10 Also, Cobell XVII explained that congressional appropriations “unequivocally control what may be spent on historicalaccounting activities . . . .” 428 F.3d at 1075. “The essence of equity jurisdiction has been the power of the Chancellor to do equity and to mould each decree to the necessities of the particular case.” Hecht Co. v. Bowles, 321 U.S. 321, 329 (1944). The unique nature of this trust requires the district court to exercise equitable powers in resolving the paradox between classical accounting and limited government resources. It must “mould [its] decree to the necessities of the particular case.” Id. Therefore, the district court was incorrect insofar as it assumed that the scope of the accounting obligation could not be adjusted in equity. The plaintiffs are entitled to an accounting under the statute. 25 U.S.C. § 4011(a). The district court sitting in equity must do everything it can to ensure that Interior provides them an equitable accounting. The district court’s holding of impossibility contradicts the requirement of an equitable accounting—one that makes most efficient use of limited government resources. Given the realities of congressional appropriations, it would be inequitable for Interior to throw up its hands and stop the accounting. This is what the district court declared Interior should do in Cobell XX, leading to the money judgment of Cobell XXI. That judgment was substantial, but without an accounting, it is impossible to know who is owed what. The best any trust beneficiary could hope for would be a government check in an arbitrary amount. Even if this did justice for the class, it would be inaccurate and unfair to an unknown number of individual trust beneficiaries. There will be uncertainty in any accounting for this trust. Interior’s job is to minimize that uncertainty with a finite budget. Equity requires the courts to assure that Interior provides the best accounting it can.
11 B. An Equitable Accounting The proper scope of the accounting ultimately remains a question for the district court, but we will provide as much guidance as we can on appropriate methodology, and principles to guide the analysis of unforeseen circumstances. The overarching aim of the district court should be for Interior to provide the trust beneficiaries the best accounting possible, in a reasonable time, with the money that Congress is willing to appropriate. In Cobell XVII, we made clear that an equitable accounting may include the use of statistical sampling when verifying transactions. See 428 F.3d at 1077-78. A primary reason for this decision was that, “for the subset of transactions valued at less than $500, Interior estimated that the average cost of accounting, per transaction, would exceed the average value of the transactions.” Id. at 1078. Because of this, Interior proposed to study only “about 0.3% of the roughly 25 million transactions under $500.” Id. We now instruct the district court to extend this reasoning to the rest of the accounting. Departing from this approach—that is, by sticking to the ideal concept of a complete historical accounting—would render the accounting impossible (or, what is functionally the same, it “would not be finished for about two hundred years, generations beyond the lifetimes of all now living beneficiaries,” id. at 1076). The equitable approach we envision is illustrated by socalled Youpee escheatments. The Dawes Act, and subsequent legislation, allotted land to individual Indians that could not be sold or leased without permission of the government. See Cobell XX, 532 F. Supp. 2d at 40-41. When these allotments were “divided and divided again by inheritance through succeeding generations,” many individuals owned fractional, undivided interests in the land that “caus[ed] enormous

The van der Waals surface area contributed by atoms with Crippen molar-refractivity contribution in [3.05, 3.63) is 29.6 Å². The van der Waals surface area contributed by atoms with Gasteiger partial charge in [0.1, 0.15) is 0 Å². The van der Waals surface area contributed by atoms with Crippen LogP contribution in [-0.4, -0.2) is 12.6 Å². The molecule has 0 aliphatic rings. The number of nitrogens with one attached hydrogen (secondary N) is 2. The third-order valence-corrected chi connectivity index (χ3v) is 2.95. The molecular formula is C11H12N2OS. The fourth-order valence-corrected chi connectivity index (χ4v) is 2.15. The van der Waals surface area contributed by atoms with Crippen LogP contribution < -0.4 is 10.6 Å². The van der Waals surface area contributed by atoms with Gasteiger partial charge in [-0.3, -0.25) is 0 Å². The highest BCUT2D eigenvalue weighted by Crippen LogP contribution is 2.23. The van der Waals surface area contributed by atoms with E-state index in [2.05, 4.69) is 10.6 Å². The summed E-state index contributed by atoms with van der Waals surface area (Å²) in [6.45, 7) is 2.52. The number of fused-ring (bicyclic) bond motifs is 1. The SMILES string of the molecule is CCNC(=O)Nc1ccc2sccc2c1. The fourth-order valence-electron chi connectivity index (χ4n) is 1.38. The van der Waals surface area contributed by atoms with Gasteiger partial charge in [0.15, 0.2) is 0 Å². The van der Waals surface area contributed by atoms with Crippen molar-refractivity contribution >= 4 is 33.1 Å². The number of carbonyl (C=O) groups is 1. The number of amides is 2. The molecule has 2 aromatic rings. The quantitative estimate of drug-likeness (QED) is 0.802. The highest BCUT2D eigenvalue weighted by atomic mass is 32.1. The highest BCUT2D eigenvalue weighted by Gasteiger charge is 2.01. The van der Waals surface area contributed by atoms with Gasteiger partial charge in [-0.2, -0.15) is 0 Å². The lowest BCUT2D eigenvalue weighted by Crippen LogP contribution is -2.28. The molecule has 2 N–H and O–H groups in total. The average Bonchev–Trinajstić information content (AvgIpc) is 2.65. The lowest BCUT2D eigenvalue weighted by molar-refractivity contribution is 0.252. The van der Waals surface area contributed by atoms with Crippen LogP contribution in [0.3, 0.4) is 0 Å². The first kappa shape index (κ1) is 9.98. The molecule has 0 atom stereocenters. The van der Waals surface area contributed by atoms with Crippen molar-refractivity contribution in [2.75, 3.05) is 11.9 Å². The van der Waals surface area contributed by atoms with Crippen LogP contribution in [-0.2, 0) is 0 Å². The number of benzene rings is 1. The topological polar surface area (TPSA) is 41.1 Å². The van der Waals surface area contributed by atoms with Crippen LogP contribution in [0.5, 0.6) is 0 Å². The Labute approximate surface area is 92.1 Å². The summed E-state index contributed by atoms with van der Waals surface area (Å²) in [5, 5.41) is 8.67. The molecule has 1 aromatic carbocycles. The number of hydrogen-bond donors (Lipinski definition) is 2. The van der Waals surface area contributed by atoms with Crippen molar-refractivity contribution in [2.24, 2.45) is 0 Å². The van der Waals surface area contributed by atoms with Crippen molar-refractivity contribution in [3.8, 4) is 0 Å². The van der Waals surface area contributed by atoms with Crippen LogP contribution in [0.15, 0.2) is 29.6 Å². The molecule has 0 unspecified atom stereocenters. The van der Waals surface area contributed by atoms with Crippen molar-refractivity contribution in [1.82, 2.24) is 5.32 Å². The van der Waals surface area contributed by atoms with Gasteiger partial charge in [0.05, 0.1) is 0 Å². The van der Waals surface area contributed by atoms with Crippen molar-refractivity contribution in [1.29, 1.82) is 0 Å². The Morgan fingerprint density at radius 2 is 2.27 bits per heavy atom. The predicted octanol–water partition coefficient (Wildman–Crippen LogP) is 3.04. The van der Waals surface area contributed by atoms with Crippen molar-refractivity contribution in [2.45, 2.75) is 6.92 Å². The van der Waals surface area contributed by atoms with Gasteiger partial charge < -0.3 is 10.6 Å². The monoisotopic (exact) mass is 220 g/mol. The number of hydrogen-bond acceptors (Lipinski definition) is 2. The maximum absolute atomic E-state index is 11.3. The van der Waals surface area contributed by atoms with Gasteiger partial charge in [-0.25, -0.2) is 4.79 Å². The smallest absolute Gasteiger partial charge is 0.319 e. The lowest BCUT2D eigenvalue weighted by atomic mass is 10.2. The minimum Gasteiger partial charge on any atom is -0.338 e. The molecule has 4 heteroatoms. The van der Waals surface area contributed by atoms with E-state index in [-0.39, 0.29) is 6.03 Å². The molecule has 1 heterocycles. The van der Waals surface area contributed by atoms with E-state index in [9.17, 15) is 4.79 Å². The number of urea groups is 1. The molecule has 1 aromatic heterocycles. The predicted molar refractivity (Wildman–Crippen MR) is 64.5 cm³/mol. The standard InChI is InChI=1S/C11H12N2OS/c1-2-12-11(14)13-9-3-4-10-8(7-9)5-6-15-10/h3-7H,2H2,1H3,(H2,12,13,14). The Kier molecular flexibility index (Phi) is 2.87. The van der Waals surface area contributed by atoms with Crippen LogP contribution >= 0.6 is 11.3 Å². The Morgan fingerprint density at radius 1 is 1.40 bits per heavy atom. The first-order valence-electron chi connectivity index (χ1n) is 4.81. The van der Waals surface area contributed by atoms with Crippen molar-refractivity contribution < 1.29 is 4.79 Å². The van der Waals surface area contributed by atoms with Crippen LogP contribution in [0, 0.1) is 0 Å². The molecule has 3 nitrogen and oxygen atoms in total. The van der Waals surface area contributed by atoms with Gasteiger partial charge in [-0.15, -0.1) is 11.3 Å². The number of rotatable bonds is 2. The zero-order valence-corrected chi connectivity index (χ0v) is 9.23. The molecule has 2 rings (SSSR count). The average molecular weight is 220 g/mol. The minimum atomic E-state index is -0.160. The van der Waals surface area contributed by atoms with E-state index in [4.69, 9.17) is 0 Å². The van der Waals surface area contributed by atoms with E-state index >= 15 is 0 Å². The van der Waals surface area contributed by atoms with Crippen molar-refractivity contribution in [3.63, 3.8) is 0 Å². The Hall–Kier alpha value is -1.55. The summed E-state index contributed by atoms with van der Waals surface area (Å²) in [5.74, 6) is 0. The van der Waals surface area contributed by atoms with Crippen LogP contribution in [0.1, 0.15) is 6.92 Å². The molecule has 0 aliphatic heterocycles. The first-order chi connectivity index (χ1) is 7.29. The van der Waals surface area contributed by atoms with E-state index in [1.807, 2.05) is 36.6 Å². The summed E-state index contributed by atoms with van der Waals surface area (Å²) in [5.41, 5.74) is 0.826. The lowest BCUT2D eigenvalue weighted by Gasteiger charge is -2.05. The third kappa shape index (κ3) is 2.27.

12 administrative difficulties” for the government. Id. at 41. The Indian Land Consolidation Act, Pub. L. No. 97-459, tit. II, 96 Stat. 2517 (1983), tried to consolidate these holdings by causing them to escheat to the Indian tribes, but the escheatments were held to be unconstitutional takings in Hodel v. Irving, 481 U.S. 704, 718 (1987). An amended statute was similarly rejected in Babbitt v. Youpee, 519 U.S. 234 (1997). See Cobell XX, 532 F. Supp. 2d at 79-80. Small payments are now owed for 775,000 fractional land interests, according to estimates by the Department of the Interior. Id. at 80. Interior considers calculating these payments to be “an accounting for land” and so argues they should be excluded from the historical accounting project, which accounts only for funds. Id. The government may be correct, but for the wrong reason. To determine whether the accounting should cover the escheatments, the district court should ask the practical question of whether the cost to account will exceed the amount recovered by class beneficiaries. As the district court observed, escheated “interests are tiny, generally of very low value, and the cost of reversing the escheatments is high.” Id. The district court should exercise its equitable power to ensure that Interior allocates its limited resources in rough proportion to the estimated dollar value of payments due to class members. It should also consider low-cost statistical methods of estimating benefits across class sub-groups. Another illustration of the need for a flexible approach involves administrative fees. Interior often charged trust beneficiaries administrative fees “in connection with the probate process,” when the government sold timber on trust land, or when the government leased or sold trust land. Id. at 79. These fees were subtracted before money was deposited into beneficiary accounts, and, so the government argues, they should be excluded from any accounting. Again the government